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Securities and Exchange Commission
by Marty Schultz-Akerson
Five commissioners who are appointed by the President of the United States govern the SEC. To ensure a non-partisan stance, no more that three commissioners can hail from the same political party, and their appointments are staggered so that every year one commissioner steps down, making room for a new perspective. Although the SEC keeps its headquarters in Washington, DC, it also houses 12 regional offices in financial hubs across the country.
Investors of the Roaring 20s and previous generations placed little credence in the idea of stringent securities regulation, and it was not until Black Thursday brought the world of high finance to its knees that the formation of the SEC became a reality. In response to the stock market crash of 1929, Congress first passed the Securities Act of 1933, which requires the disclosure of information to investors and outlaws securities fraud. One year later, the Securities Exchange Act of 1934 gave birth to the SEC, which has since fought off the prospect of a second Great Depression as the nation's premiere securities law-enforcement agency.
Although many of the foundational laws of the SEC were passed by 1940, recent additions serve as a useful indication of the agency's attempt to keep pace with innovations and present challenges in the areas of investment and business. For example, the Sarbanes-Oxley Act, which President Bush signed in 2002, was created in response to mounting concerns over corporate scandals most famously exemplified by Enron and WorldCom. Perhaps the most significant change to securities laws since the New Deal, Sarbanes-Oxley places even stronger emphasis on proper disclosure of information to investors and the enforcement of codes of professional ethics for executives. In addition to white-collar crime, technological advances in investing (such as on-line trading) and the globalization of the market stand as current challenges for the SEC.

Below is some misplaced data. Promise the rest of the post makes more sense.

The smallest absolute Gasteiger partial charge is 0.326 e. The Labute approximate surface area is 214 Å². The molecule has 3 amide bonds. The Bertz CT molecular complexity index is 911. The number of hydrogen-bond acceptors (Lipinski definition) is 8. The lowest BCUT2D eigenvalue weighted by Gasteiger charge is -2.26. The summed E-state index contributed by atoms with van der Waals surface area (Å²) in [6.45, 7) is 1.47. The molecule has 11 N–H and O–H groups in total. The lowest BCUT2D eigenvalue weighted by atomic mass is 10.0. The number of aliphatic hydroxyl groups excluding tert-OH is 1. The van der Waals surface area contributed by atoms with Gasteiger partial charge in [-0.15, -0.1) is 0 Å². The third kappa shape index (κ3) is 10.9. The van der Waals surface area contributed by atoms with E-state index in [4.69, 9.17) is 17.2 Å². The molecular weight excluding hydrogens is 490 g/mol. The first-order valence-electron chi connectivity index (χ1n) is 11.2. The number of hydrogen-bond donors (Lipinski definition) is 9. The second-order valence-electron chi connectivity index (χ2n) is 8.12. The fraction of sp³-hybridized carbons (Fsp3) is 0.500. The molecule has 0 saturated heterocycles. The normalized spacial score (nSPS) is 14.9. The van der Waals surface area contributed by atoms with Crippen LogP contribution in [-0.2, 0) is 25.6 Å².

Lawyers at the SEC often work on cases that involve some of the most prominent corporations and business leaders in the world. Recently, Halliburton agreed to pay $7.5 million in fines to resolve a claim brought by the SEC. Allegedly, the company, which was headed by Vice President Dick Cheney at the time, neglected to announce the implementation of a change to its accounting process that resulted in a 46% overstatement of its pre-tax revenue.
The SEC also affects business practices indirectly, as exemplified by the tension-filled weeks before Google's landmark IPO in August 2004. Although the SEC did not bring any charges against Google, the mere threat of its presence led Google to disclose two possible violations of SEC violations. The first involved the improper issuance of stocks to its employees. The second, not without irony, came with the release of an interview Google's founders had done with Playboy magazine that some believed violated an SEC rule mandating a quiet period before an IPO.
The SEC's widespread and complex involvement in the securities markets translates into the need for lawyers with a diverse set of skills and specialties. The main legal divisions of the SEC workforce are: enforcement, corporation finance, market regulation, investment management, general counsel, compliance inspections and examinations, and international affairs. While some SEC lawyers may dedicate their time to the investigation and litigation of securities fraud claims, others might focus on analyzing disclosure statements, creating new SEC rules, or interacting with regulatory counterparts abroad. Across the board, SEC lawyers work closely with accountants, economist, financial analysts, and other professionals in the securities industry.
With opportunities ranging from entry-level law clerk to supervisory attorneys, the SEC has something to offer legal professionals at all stages of their careers. While straight monetary compensation falls below the top market rate in the private practice, a highly competitive benefits package, flexible work hours, and other intangibles provided by a government post counterbalance any shortcomings there may be in salary. In short, lawyers with a particular flair for finance and investment or who are simply seeking a stimulating alternative to the private practice, might find their ideal job at the Securities and Exchange Commission.
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